HTML Free Tutorial

Welcome to our free HTML tutorial. This tutorial is based on Webucator's Introduction to HTML Training course.

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Lesson 1: A Quick Overview of Web Development

Web development involves a combination of client-side programming and server-side programming.

Lesson 2: Introduction to HTML

HyperText Markup Language (HTML) is the language behind most Web pages. The language is made up of elements that describe the structure and format of the content on a Web page. HTML is maintained by the World Wide Web Consortium (W3C). As of this writing, the latest versions are HTML 4.01 and XHTML 1.0. See and for the specifications. In this lesson, we will address the differences between HTML and XHTML and discuss the effect of HTML5. We'll begin the lesson with a simple exercise.

Lesson 3: Paragraphs, Headings and Text

This lesson discusses how to properly markup text. With just a few exceptions, it does not discuss how to change the formatting or display of these elements. This is a task for CSS, which is not covered in this lesson.

Lesson 4: HTML Links

The ability to link from one page to another is what makes HTML hyper. Calling it Hypertext, however, is a bit of a misnomer, as images and other elements can also be linked.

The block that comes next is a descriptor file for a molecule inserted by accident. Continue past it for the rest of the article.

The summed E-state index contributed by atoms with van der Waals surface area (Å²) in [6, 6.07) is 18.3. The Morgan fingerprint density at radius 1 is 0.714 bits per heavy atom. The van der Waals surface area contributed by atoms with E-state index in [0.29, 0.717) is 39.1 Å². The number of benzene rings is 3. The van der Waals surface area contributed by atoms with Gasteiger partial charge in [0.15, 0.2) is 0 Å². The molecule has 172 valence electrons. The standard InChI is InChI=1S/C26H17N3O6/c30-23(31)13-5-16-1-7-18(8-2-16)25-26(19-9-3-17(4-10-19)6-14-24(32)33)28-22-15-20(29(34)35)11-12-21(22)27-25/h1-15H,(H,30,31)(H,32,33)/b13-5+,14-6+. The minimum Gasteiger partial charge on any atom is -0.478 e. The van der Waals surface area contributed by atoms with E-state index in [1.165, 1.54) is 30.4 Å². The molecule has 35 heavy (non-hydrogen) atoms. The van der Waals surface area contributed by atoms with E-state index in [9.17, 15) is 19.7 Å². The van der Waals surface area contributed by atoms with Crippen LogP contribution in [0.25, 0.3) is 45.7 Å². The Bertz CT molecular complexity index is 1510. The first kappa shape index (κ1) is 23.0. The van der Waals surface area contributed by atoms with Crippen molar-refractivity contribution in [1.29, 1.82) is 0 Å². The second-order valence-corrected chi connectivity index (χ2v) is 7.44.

Lesson 5: HTML Images

Modern browsers generally support three types of images: GIFs, JPEGs, and PNGs. The PNG and GIF are generally used for simple images such as drawing; whereas the JPEG format is used for more complicated images such as photographs.

Lesson 6: HTML Lists

There are three types of lists in HTML: unordered, ordered and definition lists. In this lesson, you will learn how to create all three.

Lesson 7: HTML Tables

In this lesson, you will learn to create HTML tables to hold tabular data. You will not learn to use tables to lay out pages as that is a major no-no. You need to learn CSS for proper page layout.

Lesson 8: HTML Forms

In this lesson, you will learn how to create HTML forms for sending data to the server for processing. You will not learn how to process the form data as you need to know a server-side language, like PHP, ASP.NET or ColdFusion for that. You will also not learn to validate forms, as that is done with JavaScript. HTML is strictly for creating the form itself.

Lesson 9: HTML Formatting

Please note that in HTML 4.0 almost all of the tags and attributes covered in this lesson have been deprecated, meaning that, although browsers should continue to support them, developers should stop using them in favor of CSS. We strongly recommend that you avoid using the concepts shown in this lesson in favor of CSS. We include it here only to show how HTML used to be written as you are likely to come across many of these formatting techniques in legacy pages. However, there are several reasons to understand how to apply formatting the traditional way (i.e, with HTML tags and attributes). There are many many legacy pages that need to be maintained that use HTML for formatting purposes. Many HTML conversion tools and WYSIWIG HTML editors make use of HTML's formatting tags and attributes. Older browsers do not support or poorly support Cascading Style Sheets.

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